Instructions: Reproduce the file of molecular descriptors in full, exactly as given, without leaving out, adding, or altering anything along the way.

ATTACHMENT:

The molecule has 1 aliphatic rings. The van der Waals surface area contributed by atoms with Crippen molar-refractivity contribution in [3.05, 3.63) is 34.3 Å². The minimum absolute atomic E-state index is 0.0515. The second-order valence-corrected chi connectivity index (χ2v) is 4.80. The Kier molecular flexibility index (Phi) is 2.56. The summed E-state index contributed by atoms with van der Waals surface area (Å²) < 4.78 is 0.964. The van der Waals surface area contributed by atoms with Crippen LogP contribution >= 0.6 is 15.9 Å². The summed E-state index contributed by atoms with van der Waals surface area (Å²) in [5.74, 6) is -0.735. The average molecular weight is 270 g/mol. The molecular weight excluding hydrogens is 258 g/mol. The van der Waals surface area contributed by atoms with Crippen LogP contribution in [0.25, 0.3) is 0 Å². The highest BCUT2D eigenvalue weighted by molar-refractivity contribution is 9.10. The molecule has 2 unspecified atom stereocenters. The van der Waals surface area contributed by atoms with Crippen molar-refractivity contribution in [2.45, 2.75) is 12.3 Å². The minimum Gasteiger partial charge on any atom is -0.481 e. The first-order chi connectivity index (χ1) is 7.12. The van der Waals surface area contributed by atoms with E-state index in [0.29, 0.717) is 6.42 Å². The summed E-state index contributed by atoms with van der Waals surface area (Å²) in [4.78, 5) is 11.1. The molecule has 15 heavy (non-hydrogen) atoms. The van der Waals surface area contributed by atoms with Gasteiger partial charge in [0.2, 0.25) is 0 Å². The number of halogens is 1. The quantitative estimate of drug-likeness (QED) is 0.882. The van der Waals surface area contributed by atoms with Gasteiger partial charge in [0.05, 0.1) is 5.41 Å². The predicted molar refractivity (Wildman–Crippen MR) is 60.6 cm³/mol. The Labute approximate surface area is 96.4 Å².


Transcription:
The molecule has 1 aliphatic rings. The van der Waals surface area contributed by atoms with Crippen molar-refractivity contribution in [3.05, 3.63) is 34.3 Å². The minimum absolute atomic E-state index is 0.0515. The second-order valence-corrected chi connectivity index (χ2v) is 4.80. The Kier molecular flexibility index (Phi) is 2.56. The summed E-state index contributed by atoms with van der Waals surface area (Å²) < 4.78 is 0.964. The van der Waals surface area contributed by atoms with Crippen LogP contribution >= 0.6 is 15.9 Å². The summed E-state index contributed by atoms with van der Waals surface area (Å²) in [5.74, 6) is -0.735. The average molecular weight is 270 g/mol. The molecular weight excluding hydrogens is 258 g/mol. The van der Waals surface area contributed by atoms with Crippen LogP contribution in [0.25, 0.3) is 0 Å². The highest BCUT2D eigenvalue weighted by molar-refractivity contribution is 9.10. The molecule has 2 unspecified atom stereocenters. The van der Waals surface area contributed by atoms with Crippen molar-refractivity contribution in [2.45, 2.75) is 12.3 Å². The minimum Gasteiger partial charge on any atom is -0.481 e. The first-order chi connectivity index (χ1) is 7.12. The van der Waals surface area contributed by atoms with E-state index in [0.29, 0.717) is 6.42 Å². The summed E-state index contributed by atoms with van der Waals surface area (Å²) in [4.78, 5) is 11.1. The molecule has 15 heavy (non-hydrogen) atoms. The van der Waals surface area contributed by atoms with Gasteiger partial charge in [0.2, 0.25) is 0 Å². The number of halogens is 1. The quantitative estimate of drug-likeness (QED) is 0.882. The van der Waals surface area contributed by atoms with Gasteiger partial charge in [0.05, 0.1) is 5.41 Å². The predicted molar refractivity (Wildman–Crippen MR) is 60.6 cm³/mol. The Labute approximate surface area is 96.4 Å².